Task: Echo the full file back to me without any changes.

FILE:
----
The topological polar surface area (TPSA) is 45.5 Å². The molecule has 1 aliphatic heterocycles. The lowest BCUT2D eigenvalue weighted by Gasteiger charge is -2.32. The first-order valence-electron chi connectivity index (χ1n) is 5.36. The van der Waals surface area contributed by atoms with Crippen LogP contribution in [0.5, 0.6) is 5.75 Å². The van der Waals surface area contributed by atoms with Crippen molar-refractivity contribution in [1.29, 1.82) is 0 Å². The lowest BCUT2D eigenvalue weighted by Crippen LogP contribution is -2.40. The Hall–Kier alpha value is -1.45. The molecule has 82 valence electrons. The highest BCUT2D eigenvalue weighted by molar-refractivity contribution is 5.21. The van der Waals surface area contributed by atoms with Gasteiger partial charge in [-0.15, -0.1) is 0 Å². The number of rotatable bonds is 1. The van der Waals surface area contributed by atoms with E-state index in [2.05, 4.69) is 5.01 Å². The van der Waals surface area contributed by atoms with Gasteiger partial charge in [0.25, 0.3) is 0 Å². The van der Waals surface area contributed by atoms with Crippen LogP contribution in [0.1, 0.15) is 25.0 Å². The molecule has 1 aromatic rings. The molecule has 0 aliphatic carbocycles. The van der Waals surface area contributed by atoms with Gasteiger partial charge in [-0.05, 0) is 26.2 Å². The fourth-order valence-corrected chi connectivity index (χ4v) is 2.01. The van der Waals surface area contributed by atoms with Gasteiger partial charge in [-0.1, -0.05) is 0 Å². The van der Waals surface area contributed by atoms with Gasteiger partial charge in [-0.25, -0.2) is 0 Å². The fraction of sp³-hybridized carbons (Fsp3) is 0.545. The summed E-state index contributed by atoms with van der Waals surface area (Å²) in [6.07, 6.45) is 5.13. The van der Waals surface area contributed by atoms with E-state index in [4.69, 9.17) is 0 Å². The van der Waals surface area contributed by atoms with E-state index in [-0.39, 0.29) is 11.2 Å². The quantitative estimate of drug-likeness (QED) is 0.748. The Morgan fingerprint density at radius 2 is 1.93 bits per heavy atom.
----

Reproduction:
The topological polar surface area (TPSA) is 45.5 Å². The molecule has 1 aliphatic heterocycles. The lowest BCUT2D eigenvalue weighted by Gasteiger charge is -2.32. The first-order valence-electron chi connectivity index (χ1n) is 5.36. The van der Waals surface area contributed by atoms with Crippen LogP contribution in [0.5, 0.6) is 5.75 Å². The van der Waals surface area contributed by atoms with Crippen molar-refractivity contribution in [1.29, 1.82) is 0 Å². The lowest BCUT2D eigenvalue weighted by Crippen LogP contribution is -2.40. The Hall–Kier alpha value is -1.45. The molecule has 82 valence electrons. The highest BCUT2D eigenvalue weighted by molar-refractivity contribution is 5.21. The van der Waals surface area contributed by atoms with Gasteiger partial charge in [-0.15, -0.1) is 0 Å². The number of rotatable bonds is 1. The van der Waals surface area contributed by atoms with E-state index in [2.05, 4.69) is 5.01 Å². The van der Waals surface area contributed by atoms with Gasteiger partial charge in [0.25, 0.3) is 0 Å². The van der Waals surface area contributed by atoms with Crippen LogP contribution in [0.1, 0.15) is 25.0 Å². The molecule has 1 aromatic rings. The molecule has 0 aliphatic carbocycles. The van der Waals surface area contributed by atoms with Gasteiger partial charge in [-0.05, 0) is 26.2 Å². The fourth-order valence-corrected chi connectivity index (χ4v) is 2.01. The van der Waals surface area contributed by atoms with Gasteiger partial charge in [-0.1, -0.05) is 0 Å². The van der Waals surface area contributed by atoms with Gasteiger partial charge in [-0.25, -0.2) is 0 Å². The fraction of sp³-hybridized carbons (Fsp3) is 0.545. The summed E-state index contributed by atoms with van der Waals surface area (Å²) in [6.07, 6.45) is 5.13. The van der Waals surface area contributed by atoms with E-state index in [4.69, 9.17) is 0 Å². The van der Waals surface area contributed by atoms with E-state index in [-0.39, 0.29) is 11.2 Å². The quantitative estimate of drug-likeness (QED) is 0.748. The Morgan fingerprint density at radius 2 is 1.93 bits per heavy atom.